Primer design tips and tricks

Whenever you are planning to do a PCR experiment, whether it is end-point PCR, qPCR, RT-PCR, or some other sort of PCR, you are going to need primers. Getting the right primers can be difficult and you can't just go and buy random primers either, you have to design them first. Although for some experiments you can use a random primer mix (usually not for PCR though) or you can ask someone else to design the primers for you. Still doing it yourself will make you feel a great sense of accomplishment, so here is a quick overview of how it is done.
What is a primer?
A primer is a short nucleic acid sequence, which is used as a starting point for DNA replication. Since a primer is single-stranded you will need two for a PCR experiment - one for forward and one for reverse strand. 
Why are primers necessary?
A primer, if designed correctly, should, after binding to template DNA, mark the starting point of the DNA sequence of interest. A primer is also the place where the DNA polymerase binds, so without the primers, the polymerase chain reaction cannot start. 
 
Where is it possible to design primers?
There are many different computer programs for designing primers. The most popular one is definitely Primer-BLAST, but there are many others like Primer3, PrimerQuest, OLIGO, etc., so you can choose what works best for you.
How to design primers?
You would think that using a computer program to design a primer is the hardest part of the whole process, but it actually isn't. It is one of the easiest parts. Getting to that part might take time though. You first need to find the correct template DNA sequence that you want to replicate. Depending on if you want your primers to be variant-specific, species-specific, universal, or something else you have to find the most suitable area on your DNA to replicate. For example to find variants you need an area that is that variant specific, but for universal primers, you need to find an area on your template DNA that is conserved in all species. Finding this correct template DNA region might be a bit of a headache, but once it is done you can enter your chosen sequence into the primer designing program and the program will automatically generate primers for you.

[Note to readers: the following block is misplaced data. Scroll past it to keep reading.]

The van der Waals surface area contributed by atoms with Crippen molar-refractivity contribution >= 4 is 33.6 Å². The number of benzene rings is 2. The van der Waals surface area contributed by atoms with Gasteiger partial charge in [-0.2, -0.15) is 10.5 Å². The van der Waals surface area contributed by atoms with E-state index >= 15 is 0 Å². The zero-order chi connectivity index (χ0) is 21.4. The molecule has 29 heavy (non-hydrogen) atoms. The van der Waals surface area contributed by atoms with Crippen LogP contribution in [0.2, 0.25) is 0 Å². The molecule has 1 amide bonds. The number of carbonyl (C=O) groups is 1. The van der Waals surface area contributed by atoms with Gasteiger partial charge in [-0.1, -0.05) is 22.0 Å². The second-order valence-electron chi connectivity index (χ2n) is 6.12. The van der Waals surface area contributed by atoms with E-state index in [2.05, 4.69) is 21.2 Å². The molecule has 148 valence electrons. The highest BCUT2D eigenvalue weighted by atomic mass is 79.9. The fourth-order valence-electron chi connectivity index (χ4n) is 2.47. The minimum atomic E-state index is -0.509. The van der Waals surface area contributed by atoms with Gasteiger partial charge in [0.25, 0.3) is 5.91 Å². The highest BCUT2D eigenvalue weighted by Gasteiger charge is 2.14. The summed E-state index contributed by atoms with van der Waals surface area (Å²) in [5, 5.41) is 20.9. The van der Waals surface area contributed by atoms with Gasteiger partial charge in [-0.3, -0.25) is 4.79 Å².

Then you will have your primers, but the work doesn't end there. Primers still need to be optimized - you need to find the correct annealing temperature and concentration for your experiment. Also, make sure there isn't a lot of nonspecific binding of primer dimers. Luckily there are programs that can make this step easier for you as well. 
 
If you have done all you can and the experiment doesn't work, then you have to go back to the start and redesign your primers. Ordering primers isn't very expensive, but you might have to redesign them multiple times before you get it right.
 
What to keep in mind when designing primers?
There are many things to keep in mind when designing primers. As previously mentioned, you have to consider how specific you want your primers to be and optimize them. You also have to make sure your primers are compatible with the detection method you are using.